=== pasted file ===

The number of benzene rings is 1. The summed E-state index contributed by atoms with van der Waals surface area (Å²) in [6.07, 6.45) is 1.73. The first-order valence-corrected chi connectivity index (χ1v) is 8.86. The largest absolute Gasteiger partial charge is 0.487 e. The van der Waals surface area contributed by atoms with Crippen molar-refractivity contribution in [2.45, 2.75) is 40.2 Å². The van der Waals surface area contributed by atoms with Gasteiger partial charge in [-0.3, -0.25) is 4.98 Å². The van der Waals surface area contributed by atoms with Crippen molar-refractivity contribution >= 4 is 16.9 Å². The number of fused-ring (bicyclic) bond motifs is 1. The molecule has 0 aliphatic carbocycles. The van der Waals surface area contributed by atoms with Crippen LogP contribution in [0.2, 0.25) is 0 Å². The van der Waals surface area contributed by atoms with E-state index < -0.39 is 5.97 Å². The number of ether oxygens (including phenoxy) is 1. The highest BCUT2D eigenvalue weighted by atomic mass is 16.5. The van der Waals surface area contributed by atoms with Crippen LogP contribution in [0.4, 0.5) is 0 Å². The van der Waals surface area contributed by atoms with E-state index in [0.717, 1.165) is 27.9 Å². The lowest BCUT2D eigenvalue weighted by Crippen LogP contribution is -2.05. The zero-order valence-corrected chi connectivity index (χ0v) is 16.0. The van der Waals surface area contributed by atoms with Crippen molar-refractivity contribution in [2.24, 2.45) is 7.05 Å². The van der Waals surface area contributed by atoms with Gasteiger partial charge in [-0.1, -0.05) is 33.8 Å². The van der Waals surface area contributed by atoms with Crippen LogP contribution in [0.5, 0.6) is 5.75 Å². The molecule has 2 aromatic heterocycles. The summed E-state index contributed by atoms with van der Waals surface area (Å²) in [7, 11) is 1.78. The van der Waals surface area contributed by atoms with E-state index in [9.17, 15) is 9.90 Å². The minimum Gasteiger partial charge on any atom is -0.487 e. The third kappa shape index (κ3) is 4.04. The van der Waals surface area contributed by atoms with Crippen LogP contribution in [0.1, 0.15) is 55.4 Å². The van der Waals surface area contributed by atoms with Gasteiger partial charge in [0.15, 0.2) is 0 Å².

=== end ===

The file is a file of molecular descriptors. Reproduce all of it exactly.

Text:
The number of benzene rings is 1. The summed E-state index contributed by atoms with van der Waals surface area (Å²) in [6.07, 6.45) is 1.73. The first-order valence-corrected chi connectivity index (χ1v) is 8.86. The largest absolute Gasteiger partial charge is 0.487 e. The van der Waals surface area contributed by atoms with Crippen molar-refractivity contribution in [2.45, 2.75) is 40.2 Å². The van der Waals surface area contributed by atoms with Gasteiger partial charge in [-0.3, -0.25) is 4.98 Å². The van der Waals surface area contributed by atoms with Crippen molar-refractivity contribution >= 4 is 16.9 Å². The number of fused-ring (bicyclic) bond motifs is 1. The molecule has 0 aliphatic carbocycles. The van der Waals surface area contributed by atoms with Crippen LogP contribution in [0.2, 0.25) is 0 Å². The van der Waals surface area contributed by atoms with E-state index < -0.39 is 5.97 Å². The number of ether oxygens (including phenoxy) is 1. The highest BCUT2D eigenvalue weighted by atomic mass is 16.5. The van der Waals surface area contributed by atoms with Crippen LogP contribution in [0.4, 0.5) is 0 Å². The van der Waals surface area contributed by atoms with E-state index in [0.717, 1.165) is 27.9 Å². The lowest BCUT2D eigenvalue weighted by Crippen LogP contribution is -2.05. The zero-order valence-corrected chi connectivity index (χ0v) is 16.0. The van der Waals surface area contributed by atoms with Crippen molar-refractivity contribution in [2.24, 2.45) is 7.05 Å². The van der Waals surface area contributed by atoms with Gasteiger partial charge in [-0.1, -0.05) is 33.8 Å². The van der Waals surface area contributed by atoms with Crippen LogP contribution in [0.5, 0.6) is 5.75 Å². The molecule has 2 aromatic heterocycles. The summed E-state index contributed by atoms with van der Waals surface area (Å²) in [7, 11) is 1.78. The van der Waals surface area contributed by atoms with E-state index in [9.17, 15) is 9.90 Å². The minimum Gasteiger partial charge on any atom is -0.487 e. The third kappa shape index (κ3) is 4.04. The van der Waals surface area contributed by atoms with Crippen LogP contribution in [0.1, 0.15) is 55.4 Å². The van der Waals surface area contributed by atoms with Gasteiger partial charge in [0.15, 0.2) is 0 Å².